Afraid to Look Dumb/Embarrassed to Ask Questions

Your money and financial health are important! This is not the time to let your ego get in the way of progress. The right advisor will not make you feel uncomfortable or stupid. He or she will encourage your questions and answer them in language that you understand. If they don’t, walk away and find someone else. And don’t run to cousin Vinnie or Aunt Bea or even your boss or coworker. Even if you think they are smart and know what they are doing, no one is exactly like you—your age, family status, income, expenses, goals, comfort with risk, etc. You are unique, and a professional will assess those factors and more. Plus, an advisor has a better perspective than someone who is emotionally attached to you. And, if you want to make sure that the advisor has a mandate, both legal and ethical, to act in your best interest, seek a fiduciary.

No Money

This is the elephant in the room—no money! The first question to answer is “Why?” Have you depleted your financial resources during the pandemic? Many are in that situation, and it may be a year or more before you can think about saving and investing, and only after you replenish your emergency fund. Don’t beat yourself up! Take one day at a time. If you can stash a dollar away every now and then, it is a start. Are you overspending? If you don’t know the answer to that question, then it’s time to look at what comes into your household—all sources of income—as well as what goes out—your expenses.

My parents raised five girls, put us all through college with no loans (we all worked and had scholarships), and lived comfortably, not extravagantly, but comfortably, on a teacher’s salary. My mother and father often put other needs aside because education for their girls and paying off the mortgage on their house were their primary goals. My father kept track of every penny of income and expense for our household. It was a time-consuming task, and I can still picture him sitting at his desk making manual entries in a journal.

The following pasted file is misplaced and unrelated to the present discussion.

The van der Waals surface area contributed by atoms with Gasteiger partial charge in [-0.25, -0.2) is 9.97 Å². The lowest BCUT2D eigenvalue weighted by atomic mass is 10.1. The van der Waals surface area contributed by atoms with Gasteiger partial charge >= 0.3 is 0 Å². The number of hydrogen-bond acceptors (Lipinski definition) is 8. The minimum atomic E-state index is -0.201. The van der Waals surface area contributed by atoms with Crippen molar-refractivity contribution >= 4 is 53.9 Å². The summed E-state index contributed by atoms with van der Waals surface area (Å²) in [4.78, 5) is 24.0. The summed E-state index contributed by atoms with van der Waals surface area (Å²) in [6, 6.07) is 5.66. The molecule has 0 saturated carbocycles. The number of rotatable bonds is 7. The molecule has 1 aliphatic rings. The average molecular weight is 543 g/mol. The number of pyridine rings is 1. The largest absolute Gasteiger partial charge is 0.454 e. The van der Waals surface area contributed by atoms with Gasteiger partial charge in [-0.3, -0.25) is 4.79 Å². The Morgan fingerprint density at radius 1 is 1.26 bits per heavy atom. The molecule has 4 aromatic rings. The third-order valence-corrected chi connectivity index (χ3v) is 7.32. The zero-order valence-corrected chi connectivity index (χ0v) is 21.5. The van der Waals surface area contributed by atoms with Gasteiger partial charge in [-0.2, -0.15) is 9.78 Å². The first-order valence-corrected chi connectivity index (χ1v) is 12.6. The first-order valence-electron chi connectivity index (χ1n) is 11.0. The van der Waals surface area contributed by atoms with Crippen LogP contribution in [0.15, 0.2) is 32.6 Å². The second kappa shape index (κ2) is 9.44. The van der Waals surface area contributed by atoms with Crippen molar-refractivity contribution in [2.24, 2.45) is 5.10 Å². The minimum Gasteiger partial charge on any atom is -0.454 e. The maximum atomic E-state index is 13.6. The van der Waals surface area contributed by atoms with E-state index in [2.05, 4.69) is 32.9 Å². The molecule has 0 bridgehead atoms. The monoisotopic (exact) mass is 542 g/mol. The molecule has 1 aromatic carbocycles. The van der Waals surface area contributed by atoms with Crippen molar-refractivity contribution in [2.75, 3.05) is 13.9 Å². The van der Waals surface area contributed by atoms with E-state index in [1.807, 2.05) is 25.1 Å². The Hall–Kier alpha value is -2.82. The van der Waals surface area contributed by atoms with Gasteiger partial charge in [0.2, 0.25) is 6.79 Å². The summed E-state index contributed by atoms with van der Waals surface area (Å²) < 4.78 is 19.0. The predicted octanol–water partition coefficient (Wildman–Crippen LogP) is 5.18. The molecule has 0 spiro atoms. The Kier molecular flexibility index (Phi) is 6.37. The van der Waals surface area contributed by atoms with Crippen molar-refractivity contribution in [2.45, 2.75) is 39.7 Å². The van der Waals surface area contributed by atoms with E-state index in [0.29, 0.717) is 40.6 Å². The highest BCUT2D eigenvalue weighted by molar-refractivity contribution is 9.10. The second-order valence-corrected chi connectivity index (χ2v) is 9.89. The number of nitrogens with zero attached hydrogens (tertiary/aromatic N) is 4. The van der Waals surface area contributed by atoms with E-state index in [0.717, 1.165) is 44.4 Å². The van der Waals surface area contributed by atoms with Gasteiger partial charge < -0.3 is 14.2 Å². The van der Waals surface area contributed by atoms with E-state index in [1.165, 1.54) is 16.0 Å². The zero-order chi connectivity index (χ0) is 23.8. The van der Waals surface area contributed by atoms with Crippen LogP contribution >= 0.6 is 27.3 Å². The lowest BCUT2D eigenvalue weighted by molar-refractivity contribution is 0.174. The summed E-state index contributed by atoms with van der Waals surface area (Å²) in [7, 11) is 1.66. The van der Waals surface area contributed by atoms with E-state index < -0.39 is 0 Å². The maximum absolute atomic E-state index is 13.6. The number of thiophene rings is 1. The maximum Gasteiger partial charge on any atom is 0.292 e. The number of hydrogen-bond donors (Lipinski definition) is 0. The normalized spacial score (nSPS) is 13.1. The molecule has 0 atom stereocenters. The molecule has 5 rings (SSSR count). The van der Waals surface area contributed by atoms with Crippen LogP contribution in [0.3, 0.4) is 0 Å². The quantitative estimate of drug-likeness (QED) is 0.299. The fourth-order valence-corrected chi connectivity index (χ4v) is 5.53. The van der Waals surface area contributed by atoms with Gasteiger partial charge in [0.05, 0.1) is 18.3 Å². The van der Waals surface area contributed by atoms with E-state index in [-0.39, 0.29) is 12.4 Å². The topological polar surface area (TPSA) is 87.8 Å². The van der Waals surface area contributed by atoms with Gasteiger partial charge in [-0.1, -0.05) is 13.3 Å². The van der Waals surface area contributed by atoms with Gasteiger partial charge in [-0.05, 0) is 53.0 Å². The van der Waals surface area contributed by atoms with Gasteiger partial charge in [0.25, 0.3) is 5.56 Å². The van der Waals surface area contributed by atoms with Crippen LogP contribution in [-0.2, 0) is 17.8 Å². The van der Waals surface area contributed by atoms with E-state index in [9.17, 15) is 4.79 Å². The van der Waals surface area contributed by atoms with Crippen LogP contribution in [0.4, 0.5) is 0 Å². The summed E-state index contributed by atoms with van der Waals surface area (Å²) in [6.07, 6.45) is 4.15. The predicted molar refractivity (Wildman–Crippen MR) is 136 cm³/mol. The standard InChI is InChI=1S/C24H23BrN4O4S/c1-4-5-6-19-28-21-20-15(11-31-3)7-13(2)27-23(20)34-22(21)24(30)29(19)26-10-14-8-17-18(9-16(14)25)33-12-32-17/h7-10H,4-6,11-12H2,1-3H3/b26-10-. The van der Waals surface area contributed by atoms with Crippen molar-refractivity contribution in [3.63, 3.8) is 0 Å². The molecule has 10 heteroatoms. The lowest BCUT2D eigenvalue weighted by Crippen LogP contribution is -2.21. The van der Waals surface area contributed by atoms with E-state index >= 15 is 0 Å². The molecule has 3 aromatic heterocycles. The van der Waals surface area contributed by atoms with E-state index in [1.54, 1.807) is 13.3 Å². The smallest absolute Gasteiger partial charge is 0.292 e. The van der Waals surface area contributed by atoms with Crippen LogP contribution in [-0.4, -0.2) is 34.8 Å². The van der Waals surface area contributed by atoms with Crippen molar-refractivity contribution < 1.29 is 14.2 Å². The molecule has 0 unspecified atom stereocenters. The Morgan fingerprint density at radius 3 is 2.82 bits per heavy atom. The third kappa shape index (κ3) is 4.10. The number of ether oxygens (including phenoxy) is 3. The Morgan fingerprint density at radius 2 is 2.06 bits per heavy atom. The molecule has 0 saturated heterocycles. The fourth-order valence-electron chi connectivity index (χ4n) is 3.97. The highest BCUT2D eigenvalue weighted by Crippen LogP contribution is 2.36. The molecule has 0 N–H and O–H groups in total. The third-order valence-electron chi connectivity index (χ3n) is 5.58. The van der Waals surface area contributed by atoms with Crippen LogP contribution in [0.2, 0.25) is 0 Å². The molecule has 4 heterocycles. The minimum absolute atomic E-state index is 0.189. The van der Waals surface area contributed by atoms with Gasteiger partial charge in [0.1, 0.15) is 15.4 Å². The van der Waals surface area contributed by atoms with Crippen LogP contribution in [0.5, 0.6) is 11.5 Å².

Perhaps a rebellion against that precision, I admit that I did not always keep good financial records until mid-life. I wish I had started earlier. There are unnecessary expenses I found I could easily cut, and my records made it clear where I overspend and, to this day, need to watch.

Other Fears

There is another fear that may keep you from investing and that is fear of the investment markets. It is important to address and will be covered in its own blog.

Now is the time to make your financial goals a priority. You can overcome your fears and, with attention, gain the knowledge to reach financial freedom. 

~Beverly J Bowers, CFP®

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Certified Financial Planner Board of Standards, Inc. (CFP Board) owns the CFP® certification mark and the CERTIFIED FINANCIAL PLANNER™ certification mark in the United States, which it authorizes use of by individuals who successfully complete CFP Board’s initial and ongoing certification requirements.